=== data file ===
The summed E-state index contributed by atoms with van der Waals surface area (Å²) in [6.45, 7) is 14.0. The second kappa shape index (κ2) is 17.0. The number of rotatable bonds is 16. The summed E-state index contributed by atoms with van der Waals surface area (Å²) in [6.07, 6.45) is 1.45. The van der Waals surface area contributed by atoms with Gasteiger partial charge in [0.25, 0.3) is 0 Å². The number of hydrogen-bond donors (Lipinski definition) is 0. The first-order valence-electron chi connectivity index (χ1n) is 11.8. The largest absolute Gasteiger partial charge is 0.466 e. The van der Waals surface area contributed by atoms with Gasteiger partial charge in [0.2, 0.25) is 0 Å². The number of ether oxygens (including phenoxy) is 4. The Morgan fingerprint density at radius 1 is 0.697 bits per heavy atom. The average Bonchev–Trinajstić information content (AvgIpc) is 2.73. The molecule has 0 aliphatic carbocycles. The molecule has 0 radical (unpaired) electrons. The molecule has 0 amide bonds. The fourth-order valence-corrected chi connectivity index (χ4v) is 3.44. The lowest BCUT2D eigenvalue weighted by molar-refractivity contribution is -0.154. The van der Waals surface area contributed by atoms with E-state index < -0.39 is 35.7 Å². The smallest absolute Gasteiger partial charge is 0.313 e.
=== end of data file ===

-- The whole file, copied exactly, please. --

The summed E-state index contributed by atoms with van der Waals surface area (Å²) in [6.45, 7) is 14.0. The second kappa shape index (κ2) is 17.0. The number of rotatable bonds is 16. The summed E-state index contributed by atoms with van der Waals surface area (Å²) in [6.07, 6.45) is 1.45. The van der Waals surface area contributed by atoms with Gasteiger partial charge in [0.25, 0.3) is 0 Å². The number of hydrogen-bond donors (Lipinski definition) is 0. The first-order valence-electron chi connectivity index (χ1n) is 11.8. The largest absolute Gasteiger partial charge is 0.466 e. The van der Waals surface area contributed by atoms with Gasteiger partial charge in [0.2, 0.25) is 0 Å². The number of ether oxygens (including phenoxy) is 4. The Morgan fingerprint density at radius 1 is 0.697 bits per heavy atom. The average Bonchev–Trinajstić information content (AvgIpc) is 2.73. The molecule has 0 aliphatic carbocycles. The molecule has 0 radical (unpaired) electrons. The molecule has 0 amide bonds. The fourth-order valence-corrected chi connectivity index (χ4v) is 3.44. The lowest BCUT2D eigenvalue weighted by molar-refractivity contribution is -0.154. The van der Waals surface area contributed by atoms with E-state index < -0.39 is 35.7 Å². The smallest absolute Gasteiger partial charge is 0.313 e.